ET Zeitgeist: With Enemies Like This

Here’s what we’re reading and working on this week at Epsilon Theory.

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The Eye of Sauron – by which I mean the panopticon gaze of the US Treasury Department – continues to expand its purview over crypto.

Prior Treasury-proposed crypto surveillance was focused on “money transmitters” – banks and exchanges and brokers … any business where money IS their business. These new proposals take those same reporting requirements and extend them to US corporate entities that use money IN their business. As in, ALL corporate entities.

Everything I wrote about in In Praise of Bitcoin is happening. Just faster than I thought it would.

But there’s one thing that gives me hope.

In the past two days, both Paul Krugman and two stalwarts of the Wall Street Journal – Greg Ip and James Mackintosh – penned what I’m sure they thought was their mighty takedown of Bitcoin.

To Krugman it’s just a “silly idea”. Greg Ip writes that Bitcoin will go down in history on the short list of truly awful and society-damaging innovations … you know, like “asbestos, cigarettes and fentanyl”. To Mackintosh, Bitcoin’s usefulness – other than being “a gamblers’ paradise” – is limited to “little more than hackers’ blackmail payments and drug dealing”.

Whenever Paul Krugman and the Wall Street Journal agree on something … I want to be on the other side of that trade.

Why? Because they embody the Grumpy Grandpa establishment view that an insurgent narrative – which is at the heart of crypto’s appeal – requires as a foil. More than half the battle in constructing a winning narrative protagonist (this is true in politics as much as it is in markets) is choosing your narrative antagonist. And my god, if you gave me my choice of narrative enemies, there’s no one I’d rather have than Paul Krugman and the Wall Street Journal!

This has been a bad week for Bitcoin and Bitcoin! TM alike. There’s no getting around that.

But the consolation for Bitcoin! TM is that these are op-ed hit pieces that are only written after crypto prices fall a lot. Could they fall farther? Sure! But you never see articles like this at a top.

And the consolation for Bitcoin? Well, if opposition to a unified front of Paul Krugman and the Wall Street Journal can’t reenergize the OG Bitcoin narrative of insurgency and resistance to the Nudging State and Nudging Oligarchy, then I don’t know what can!


  1. I like Paul Krugman and John Hussman (mentioned in a different article but also not a cryptocurrency fan). Both however seem to be so conventional thinking that I don’t think that they see that people are losing faith in the dollar because they are losing faith in the decisions of our government. I am not however as enthusiastic about cryptocurrencies as Ben Hunt is. The main benefit is an alternative to a government backed currency and payment system. The remaining features such as speed, cost of transactions, and energy usage are not very appealing and there is not much if anything that the cryptocurrencies can do that the US dollar and its ancillary systems can’t. And the drawbacks are that people and countries that don’t have much good will towards the United States use some features of Bitcoin to their advantage and to the disadvantage of the United States and its citizens.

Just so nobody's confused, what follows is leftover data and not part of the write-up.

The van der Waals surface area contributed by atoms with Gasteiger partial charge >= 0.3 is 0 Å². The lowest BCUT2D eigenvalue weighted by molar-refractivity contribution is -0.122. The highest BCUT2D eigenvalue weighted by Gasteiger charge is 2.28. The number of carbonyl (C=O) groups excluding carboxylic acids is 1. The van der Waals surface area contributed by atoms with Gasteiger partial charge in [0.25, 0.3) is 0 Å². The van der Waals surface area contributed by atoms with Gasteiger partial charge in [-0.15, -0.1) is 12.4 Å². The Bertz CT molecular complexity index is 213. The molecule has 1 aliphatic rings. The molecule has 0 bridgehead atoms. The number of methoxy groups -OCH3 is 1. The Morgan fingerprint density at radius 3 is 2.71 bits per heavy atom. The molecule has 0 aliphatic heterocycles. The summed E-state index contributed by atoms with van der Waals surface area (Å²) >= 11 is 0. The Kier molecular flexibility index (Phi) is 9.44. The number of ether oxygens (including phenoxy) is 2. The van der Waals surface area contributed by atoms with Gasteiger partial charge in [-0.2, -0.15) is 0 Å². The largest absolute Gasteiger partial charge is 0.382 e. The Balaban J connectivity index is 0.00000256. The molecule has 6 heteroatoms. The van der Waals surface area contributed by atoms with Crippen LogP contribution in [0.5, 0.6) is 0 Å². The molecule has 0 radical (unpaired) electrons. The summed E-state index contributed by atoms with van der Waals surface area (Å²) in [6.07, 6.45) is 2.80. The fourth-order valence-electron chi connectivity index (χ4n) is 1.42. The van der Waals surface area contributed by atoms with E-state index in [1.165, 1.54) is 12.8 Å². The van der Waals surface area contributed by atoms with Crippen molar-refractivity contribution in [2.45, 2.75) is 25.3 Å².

I read Krugman’s article. He is wrong or misleading about a couple of points. People haven’t paid $2 trillion for cryptos, that is just the marginal cost or market capitalization. If they actually paid $2 trillion into cryptos you would see much more anguish as their current value dropped. Cryptos are NOT a Ponzi scheme. No one is using funds from new investors to pay old investors a return any more than the stock market does when a security changes hands. And whether you call it Libertarian derp or not, a currency only has value if those exchanging it for goods and services have confidence in the currency. A lot of people are losing confidence.

    By the way, does ET have a definition for “Nudging State” and “Nudging Oligarchy”?

  2. Avatar for jrs jrs says:

    Re Nudging definitions: the main article I’ve seen to define them, imprecisely, is <>.

    Seems to me that by necessity it’s kind of abstract and archetype-y and maybe even a little personal? The process is the important thing.